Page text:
NATO Summit: Turning Vision Into Reality

Posted by Ivo Daalder
May 31, 2012
NATO Leaders in Chicago

At the just-concluded NATO Summit in Chicago, the largest gathering of NATO nations and partners since the Alliance was founded, we delivered on the promises we made at our historic Lisbon Summit 18 months earlier.

First of all, we added details to the Lisbon roadmap for how we will gradually and responsibly wind down the NATO mission in Afghanistan. By the middle of 2013, every district and province in Afghanistan will have Afghan National Security Forces (ANSF) in the lead for security, with NATO forces in a supporting role. By the end of 2014, the Afghans will be fully responsible for their own security, and the NATO-led combat mission will come to an end. But our engagement in Afghanistan will continue after 2014, with a new mission focused on training and advising the Afghan forces.

Second, even in this fiscally austere time, NATO leaders agreed to acquire the capabilities we need to deal with the threats of today and tomorrow. They declared that NATO has an operationally meaningful interim capability for territorial missile defense. U.S. missile defense ships are already in the Mediterranean and are now able to operate under NATO's operational control when necessary. We have tested and validated the Alliance's command and control capability. The United States has agreements with four countries -- Spain, Turkey, Romania, Poland -- to host U.S. missile defense assets. Allies committed to invest over $1 billion in command and control and communications infrastructure needed to support the NATO ballistic missile defense system. And the President has directed the transfer of the operational control of the radar in Turkey to NATO. All of this represents a major step in providing NATO with the collective ability to defend its territory against ballistic missile attack.

But NATO's leaders agreed on more than missile defense. In Chicago, NATO signed a contract to acquire the Alliance Ground Surveillance system, five Global Hawk drones, which will give the Alliance the ability to survey battlefields and crisis zones from high altitudes day or night, regardless of weather. This capability was vital to the success of NATO operations in Libya. Then, NATO had to rely on the United States to provide these drones; now NATO has acquired its own capability.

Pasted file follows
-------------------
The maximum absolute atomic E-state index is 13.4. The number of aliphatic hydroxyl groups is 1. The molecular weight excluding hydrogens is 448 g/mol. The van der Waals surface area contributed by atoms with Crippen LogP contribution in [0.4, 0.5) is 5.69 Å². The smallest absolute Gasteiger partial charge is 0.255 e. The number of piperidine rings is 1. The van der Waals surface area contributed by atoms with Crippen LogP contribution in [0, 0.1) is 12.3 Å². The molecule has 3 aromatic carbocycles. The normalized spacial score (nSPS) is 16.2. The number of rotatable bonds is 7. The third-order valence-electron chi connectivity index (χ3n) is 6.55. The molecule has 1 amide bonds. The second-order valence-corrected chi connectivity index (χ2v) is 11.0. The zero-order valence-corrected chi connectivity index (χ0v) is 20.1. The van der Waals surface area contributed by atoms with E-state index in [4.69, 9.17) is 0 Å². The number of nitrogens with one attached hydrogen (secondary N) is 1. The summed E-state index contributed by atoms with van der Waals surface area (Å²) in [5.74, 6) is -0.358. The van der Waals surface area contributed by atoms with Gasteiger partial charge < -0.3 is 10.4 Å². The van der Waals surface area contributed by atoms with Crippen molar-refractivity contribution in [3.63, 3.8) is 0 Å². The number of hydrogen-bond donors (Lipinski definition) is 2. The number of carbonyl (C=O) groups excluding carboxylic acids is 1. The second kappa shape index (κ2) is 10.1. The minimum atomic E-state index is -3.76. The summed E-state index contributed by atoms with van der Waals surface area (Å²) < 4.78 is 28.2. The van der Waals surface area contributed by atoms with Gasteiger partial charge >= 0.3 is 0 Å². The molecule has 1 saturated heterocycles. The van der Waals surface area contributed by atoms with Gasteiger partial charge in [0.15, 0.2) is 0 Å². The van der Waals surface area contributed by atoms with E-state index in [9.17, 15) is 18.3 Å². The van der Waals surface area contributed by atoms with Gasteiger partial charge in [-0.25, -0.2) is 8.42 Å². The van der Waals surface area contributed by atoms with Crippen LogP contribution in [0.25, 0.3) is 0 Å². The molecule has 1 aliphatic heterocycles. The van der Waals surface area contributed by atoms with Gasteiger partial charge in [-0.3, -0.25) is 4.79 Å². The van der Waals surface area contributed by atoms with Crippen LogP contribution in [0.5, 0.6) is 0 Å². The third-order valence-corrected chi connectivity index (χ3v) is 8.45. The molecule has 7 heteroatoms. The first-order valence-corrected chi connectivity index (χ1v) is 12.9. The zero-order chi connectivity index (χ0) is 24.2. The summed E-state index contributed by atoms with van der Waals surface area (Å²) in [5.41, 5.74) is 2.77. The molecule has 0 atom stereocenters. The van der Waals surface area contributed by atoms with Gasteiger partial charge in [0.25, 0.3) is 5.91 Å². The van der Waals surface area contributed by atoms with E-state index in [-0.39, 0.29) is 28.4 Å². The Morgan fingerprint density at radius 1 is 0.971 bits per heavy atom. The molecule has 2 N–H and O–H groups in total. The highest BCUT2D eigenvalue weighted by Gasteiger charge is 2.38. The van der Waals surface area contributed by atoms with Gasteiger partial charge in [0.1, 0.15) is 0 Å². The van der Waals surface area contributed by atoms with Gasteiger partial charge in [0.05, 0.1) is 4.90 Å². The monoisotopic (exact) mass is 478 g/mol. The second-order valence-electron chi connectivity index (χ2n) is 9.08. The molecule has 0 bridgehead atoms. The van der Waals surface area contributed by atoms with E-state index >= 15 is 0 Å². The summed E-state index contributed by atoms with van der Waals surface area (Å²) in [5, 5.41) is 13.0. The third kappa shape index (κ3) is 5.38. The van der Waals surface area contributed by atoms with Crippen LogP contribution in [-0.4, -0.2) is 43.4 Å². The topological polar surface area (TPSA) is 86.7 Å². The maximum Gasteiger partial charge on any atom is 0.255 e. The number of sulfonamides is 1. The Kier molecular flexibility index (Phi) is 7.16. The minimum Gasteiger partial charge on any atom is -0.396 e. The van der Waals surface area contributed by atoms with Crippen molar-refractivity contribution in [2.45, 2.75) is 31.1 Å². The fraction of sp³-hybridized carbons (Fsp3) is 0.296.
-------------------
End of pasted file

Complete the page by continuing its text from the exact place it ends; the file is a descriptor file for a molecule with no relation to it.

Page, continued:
We also agreed to extend the Baltic air policing mission. NATO allies now provide aircraft to patrol the airspace of the three Baltic states, so that those nations can invest in other NATO operations, such as Afghanistan.

And NATO's leaders adopted a Deterrence and Defense Posture Review that describes the appropriate mix of conventional nuclear and missile defense forces NATO should have. We reaffirmed that NATO will remain a nuclear-armed alliance as long as nuclear weapons exist, and that these weapons will be safe, secure and effective, but we also are prepared to consider, on a reciprocal basis with Russia, reductions in non-strategic nuclear forces deployed in Europe.

In addition to adding to NATO's capabilities, we strengthened our partnerships with NATO partners from all parts of the globe. We met with the four countries that aspire to enter NATO -- Bosnia-Herzegovina, Georgia, Macedonia, and Montenegro. And NATO leaders also met with counterparts from 13 countries from the Middle East, Asia, and Europe that have contributed significantly to NATO's operations and strategic objectives. NATO is becoming a hub for global security, a proven structure in which nations with common interests can join with NATO for our common goals and common defense.

In Chicago, we moved beyond words to actions, giving NATO real capabilities to help us face the security challenges, known and unforeseen, that we will face in the coming decades.

For more information on the NATO Summit, please see the Department of State's 2012 NATO Summit website. On Twitter, follow Ambassador Daalder (@USAmbNATO) and USNATO (@USNATO) for the latest news regarding NATO.



June 1, 2012

W.W. writes:

what a mafia

New Mexico, USA